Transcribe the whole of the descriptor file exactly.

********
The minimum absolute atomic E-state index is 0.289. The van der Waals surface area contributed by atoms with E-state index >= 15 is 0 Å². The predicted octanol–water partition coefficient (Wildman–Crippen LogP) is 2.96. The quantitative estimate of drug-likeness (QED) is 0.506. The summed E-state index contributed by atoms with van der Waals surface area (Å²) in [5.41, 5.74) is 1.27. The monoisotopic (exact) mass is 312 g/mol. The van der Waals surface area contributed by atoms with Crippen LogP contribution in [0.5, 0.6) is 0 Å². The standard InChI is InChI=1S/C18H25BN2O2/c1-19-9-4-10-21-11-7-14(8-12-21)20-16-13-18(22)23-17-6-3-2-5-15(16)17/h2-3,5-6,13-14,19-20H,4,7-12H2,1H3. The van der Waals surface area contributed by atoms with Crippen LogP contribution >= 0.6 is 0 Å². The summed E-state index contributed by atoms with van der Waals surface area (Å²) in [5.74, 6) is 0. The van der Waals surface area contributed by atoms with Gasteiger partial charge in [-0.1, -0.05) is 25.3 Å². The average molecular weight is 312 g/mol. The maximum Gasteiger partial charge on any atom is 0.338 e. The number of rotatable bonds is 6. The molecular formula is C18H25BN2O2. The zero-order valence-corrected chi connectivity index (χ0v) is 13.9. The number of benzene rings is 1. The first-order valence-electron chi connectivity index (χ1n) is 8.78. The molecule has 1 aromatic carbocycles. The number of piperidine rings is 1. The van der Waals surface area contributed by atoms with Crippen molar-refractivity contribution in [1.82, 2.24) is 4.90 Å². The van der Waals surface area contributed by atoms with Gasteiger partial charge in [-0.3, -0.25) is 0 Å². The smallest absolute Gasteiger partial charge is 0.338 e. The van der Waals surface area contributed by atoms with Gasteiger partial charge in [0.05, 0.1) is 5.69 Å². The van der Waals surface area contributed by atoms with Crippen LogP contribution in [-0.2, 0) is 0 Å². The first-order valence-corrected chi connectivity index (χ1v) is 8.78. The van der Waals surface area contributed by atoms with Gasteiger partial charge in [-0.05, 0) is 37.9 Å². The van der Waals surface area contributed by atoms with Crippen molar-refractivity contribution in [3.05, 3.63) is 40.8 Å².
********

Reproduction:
The minimum absolute atomic E-state index is 0.289. The van der Waals surface area contributed by atoms with E-state index >= 15 is 0 Å². The predicted octanol–water partition coefficient (Wildman–Crippen LogP) is 2.96. The quantitative estimate of drug-likeness (QED) is 0.506. The summed E-state index contributed by atoms with van der Waals surface area (Å²) in [5.41, 5.74) is 1.27. The monoisotopic (exact) mass is 312 g/mol. The van der Waals surface area contributed by atoms with Crippen LogP contribution in [0.5, 0.6) is 0 Å². The standard InChI is InChI=1S/C18H25BN2O2/c1-19-9-4-10-21-11-7-14(8-12-21)20-16-13-18(22)23-17-6-3-2-5-15(16)17/h2-3,5-6,13-14,19-20H,4,7-12H2,1H3. The van der Waals surface area contributed by atoms with Crippen LogP contribution >= 0.6 is 0 Å². The summed E-state index contributed by atoms with van der Waals surface area (Å²) in [5.74, 6) is 0. The van der Waals surface area contributed by atoms with Gasteiger partial charge in [-0.1, -0.05) is 25.3 Å². The average molecular weight is 312 g/mol. The maximum Gasteiger partial charge on any atom is 0.338 e. The number of rotatable bonds is 6. The molecular formula is C18H25BN2O2. The zero-order valence-corrected chi connectivity index (χ0v) is 13.9. The number of benzene rings is 1. The first-order valence-electron chi connectivity index (χ1n) is 8.78. The molecule has 1 aromatic carbocycles. The number of piperidine rings is 1. The van der Waals surface area contributed by atoms with Crippen molar-refractivity contribution in [1.82, 2.24) is 4.90 Å². The van der Waals surface area contributed by atoms with Gasteiger partial charge in [-0.3, -0.25) is 0 Å². The smallest absolute Gasteiger partial charge is 0.338 e. The van der Waals surface area contributed by atoms with Gasteiger partial charge in [0.05, 0.1) is 5.69 Å². The van der Waals surface area contributed by atoms with Crippen LogP contribution in [-0.2, 0) is 0 Å². The first-order valence-corrected chi connectivity index (χ1v) is 8.78. The van der Waals surface area contributed by atoms with Gasteiger partial charge in [-0.05, 0) is 37.9 Å². The van der Waals surface area contributed by atoms with Crippen molar-refractivity contribution in [3.05, 3.63) is 40.8 Å².